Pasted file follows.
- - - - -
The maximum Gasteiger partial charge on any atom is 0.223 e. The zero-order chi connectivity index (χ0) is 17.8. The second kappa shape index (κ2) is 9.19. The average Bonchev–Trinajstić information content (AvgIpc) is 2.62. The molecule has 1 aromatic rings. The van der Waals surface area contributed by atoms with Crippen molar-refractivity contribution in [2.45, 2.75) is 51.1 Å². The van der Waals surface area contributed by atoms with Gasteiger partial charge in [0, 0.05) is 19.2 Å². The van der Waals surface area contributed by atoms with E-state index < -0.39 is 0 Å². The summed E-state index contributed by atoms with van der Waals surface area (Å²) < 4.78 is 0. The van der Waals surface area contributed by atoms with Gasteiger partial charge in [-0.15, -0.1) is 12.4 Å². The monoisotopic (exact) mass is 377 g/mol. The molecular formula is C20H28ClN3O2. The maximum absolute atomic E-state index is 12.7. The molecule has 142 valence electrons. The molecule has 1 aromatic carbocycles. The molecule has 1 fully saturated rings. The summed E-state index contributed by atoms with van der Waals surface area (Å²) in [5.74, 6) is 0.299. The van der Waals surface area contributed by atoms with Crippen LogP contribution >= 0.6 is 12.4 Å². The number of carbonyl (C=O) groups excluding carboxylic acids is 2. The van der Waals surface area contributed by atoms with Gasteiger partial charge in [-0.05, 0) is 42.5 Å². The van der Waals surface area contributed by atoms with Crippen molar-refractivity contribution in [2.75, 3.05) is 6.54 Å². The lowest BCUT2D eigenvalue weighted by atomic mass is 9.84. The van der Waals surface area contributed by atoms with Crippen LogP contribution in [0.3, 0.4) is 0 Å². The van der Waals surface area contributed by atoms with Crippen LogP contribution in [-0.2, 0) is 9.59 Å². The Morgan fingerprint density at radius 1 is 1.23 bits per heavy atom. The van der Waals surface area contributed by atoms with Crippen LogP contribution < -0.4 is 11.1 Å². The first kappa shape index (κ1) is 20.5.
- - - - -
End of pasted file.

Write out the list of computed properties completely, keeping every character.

The maximum Gasteiger partial charge on any atom is 0.223 e. The zero-order chi connectivity index (χ0) is 17.8. The second kappa shape index (κ2) is 9.19. The average Bonchev–Trinajstić information content (AvgIpc) is 2.62. The molecule has 1 aromatic rings. The van der Waals surface area contributed by atoms with Crippen molar-refractivity contribution in [2.45, 2.75) is 51.1 Å². The van der Waals surface area contributed by atoms with Gasteiger partial charge in [0, 0.05) is 19.2 Å². The van der Waals surface area contributed by atoms with E-state index < -0.39 is 0 Å². The summed E-state index contributed by atoms with van der Waals surface area (Å²) < 4.78 is 0. The van der Waals surface area contributed by atoms with Gasteiger partial charge in [-0.15, -0.1) is 12.4 Å². The monoisotopic (exact) mass is 377 g/mol. The molecular formula is C20H28ClN3O2. The maximum absolute atomic E-state index is 12.7. The molecule has 142 valence electrons. The molecule has 1 aromatic carbocycles. The molecule has 1 fully saturated rings. The summed E-state index contributed by atoms with van der Waals surface area (Å²) in [5.74, 6) is 0.299. The van der Waals surface area contributed by atoms with Crippen LogP contribution >= 0.6 is 12.4 Å². The number of carbonyl (C=O) groups excluding carboxylic acids is 2. The van der Waals surface area contributed by atoms with Gasteiger partial charge in [-0.05, 0) is 42.5 Å². The van der Waals surface area contributed by atoms with Crippen molar-refractivity contribution in [2.75, 3.05) is 6.54 Å². The lowest BCUT2D eigenvalue weighted by atomic mass is 9.84. The van der Waals surface area contributed by atoms with Crippen LogP contribution in [0.3, 0.4) is 0 Å². The van der Waals surface area contributed by atoms with Crippen LogP contribution in [-0.2, 0) is 9.59 Å². The Morgan fingerprint density at radius 1 is 1.23 bits per heavy atom. The van der Waals surface area contributed by atoms with Crippen LogP contribution < -0.4 is 11.1 Å². The first kappa shape index (κ1) is 20.5.